27th Academy Awards

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27th Academy Awards
DateMarch 30, 1955
SiteRKO Pantages Theatre
Hollywood, California and
NBC Century Theatre
New York City, New York
Hosted byBob Hope (Hollywood) and
Thelma Ritter (New York City)
Best PictureOn the Waterfront
Most awardsOn the Waterfront (8)
Most nominationsOn the Waterfront (12)
TV in the United States

The 27th Academy Awards honored the best films released in 1954. The Best Picture winner, On the Waterfront, was produced by Sam Spiegel and directed by Elia Kazan. It had twelve nominations and eight wins, matching two other films, Gone with the Wind (1939) and From Here to Eternity (1953), though those each had thirteen nominations.

On the Waterfront was the third film to receive five acting nominations, and the first to receive three in the Best Supporting Actor category. A "rematch" occurred in the category of Best Actor between Marlon Brando and Humphrey Bogart following Bogart's upset victory three years earlier. In a surprise win (Bing Crosby was the favored nominee), Brando received his first Oscar for his performance in On the Waterfront, which is now seen as one of the greatest Best Actor wins in Oscar history.[1] (He would later win in this same category for his performance in The Godfather at the 1973 ceremony.) The win was a culmination of four consecutive Best Actor nominations for Brando (starting with A Streetcar Named Desire in 1951), a record that remains unmatched to this day.

Grace Kelly won Best Actress for The Country Girl in an even bigger upset. Judy Garland, who was heavily favored to win Best Actress for the movie A Star Is Born, could not attend the ceremony as she had only recently given birth to her third child. Cameras were set up in her room so she could express her thanks in the likely case of her winning. Groucho Marx later sent her a telegram expressing that her loss was "the biggest robbery since Brink's".[2]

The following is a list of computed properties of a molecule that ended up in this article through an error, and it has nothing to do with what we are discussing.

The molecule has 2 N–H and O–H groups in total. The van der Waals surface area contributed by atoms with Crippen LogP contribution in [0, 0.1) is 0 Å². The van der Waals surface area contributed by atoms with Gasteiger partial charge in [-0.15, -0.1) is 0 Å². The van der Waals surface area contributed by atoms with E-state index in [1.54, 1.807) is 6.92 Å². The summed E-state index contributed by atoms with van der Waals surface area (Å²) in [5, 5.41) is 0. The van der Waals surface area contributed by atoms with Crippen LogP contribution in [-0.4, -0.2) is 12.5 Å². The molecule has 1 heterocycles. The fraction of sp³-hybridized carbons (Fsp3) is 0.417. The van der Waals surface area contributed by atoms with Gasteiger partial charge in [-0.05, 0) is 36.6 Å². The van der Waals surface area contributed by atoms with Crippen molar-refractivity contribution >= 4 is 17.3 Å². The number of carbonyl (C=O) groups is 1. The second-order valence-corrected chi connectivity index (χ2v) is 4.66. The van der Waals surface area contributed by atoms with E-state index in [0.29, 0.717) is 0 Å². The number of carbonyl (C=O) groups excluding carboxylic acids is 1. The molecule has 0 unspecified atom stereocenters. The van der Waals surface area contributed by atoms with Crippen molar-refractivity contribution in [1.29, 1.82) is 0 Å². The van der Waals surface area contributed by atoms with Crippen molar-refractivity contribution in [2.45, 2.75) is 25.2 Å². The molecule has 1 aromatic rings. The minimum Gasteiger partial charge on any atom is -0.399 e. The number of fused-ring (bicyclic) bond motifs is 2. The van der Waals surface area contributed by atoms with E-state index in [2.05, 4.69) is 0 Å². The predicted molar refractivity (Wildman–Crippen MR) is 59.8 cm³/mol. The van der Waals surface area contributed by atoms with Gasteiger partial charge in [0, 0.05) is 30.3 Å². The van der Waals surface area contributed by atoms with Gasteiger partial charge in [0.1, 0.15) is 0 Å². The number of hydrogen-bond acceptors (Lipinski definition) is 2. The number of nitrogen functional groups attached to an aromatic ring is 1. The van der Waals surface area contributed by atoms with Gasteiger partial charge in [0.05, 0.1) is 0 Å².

Another major upset was the title song from the 20th Century Fox film Three Coins in the Fountain winning the Best Song award over "The Man That Got Away" from A Star Is Born.

Dorothy Dandridge became the first African American actress to receive a nomination for Best Actress.


Elia Kazan; Best Director winner
Marlon Brando; Best Actor winner
Grace Kelly; Best Actress winner
Edmond O'Brien; Best Supporting Actor winner
Eva Marie Saint; Best Supporting Actress winner
Budd Schulberg; Best Story and Screenplay winner
Walt Disney; Best Documentary Feature winner
Sammy Cahn; Best Original Song co-winner

Nominees were announced on February 12, 1955. Winners are listed first and highlighted in boldface.[3]

Best Motion Picture Best Director
Best Actor Best Actress
Best Supporting Actor Best Supporting Actress
Best Screenplay Best Story and Screenplay
Best Story Best Documentary Feature
Best Documentary Short Subject Best Live Action Short Subject, One-Reel
Best Live Action Short Subject, Two-Reel Best Short Subject - Cartoons
Best Music Score of a Dramatic or Comedy Picture Best Scoring of a Musical Picture
Best Song Best Sound Recording
Best Art Direction, Black-and-White Best Art Direction, Color
Best Cinematography, Black-and-White Best Cinematography, Color
Best Costume Design, Black-and-White Best Costume Design, Color
Best Film Editing Best Special Effects

Academy Honorary Awards[edit]

Best Foreign Language Film[edit]

Presenters and performers[edit]



Multiple nominations and awards[edit]

See also[edit]


  1. ^ Premiere. "100 Greatest Performances of All Time: 24-1". Archived from the original on 31 January 2009. Retrieved 2008-12-23.
  2. ^ The Biographicon. "Judy Garland – Biography". Archived from the original on 2010-01-14. Retrieved 2009-09-06.
  3. ^ "The 27th Academy Awards (1955) Nominees and Winners". Oscars.org (Academy of Motion Picture Arts and Sciences). Archived from the original on July 6, 2011. Retrieved 2011-08-20.

External links[edit]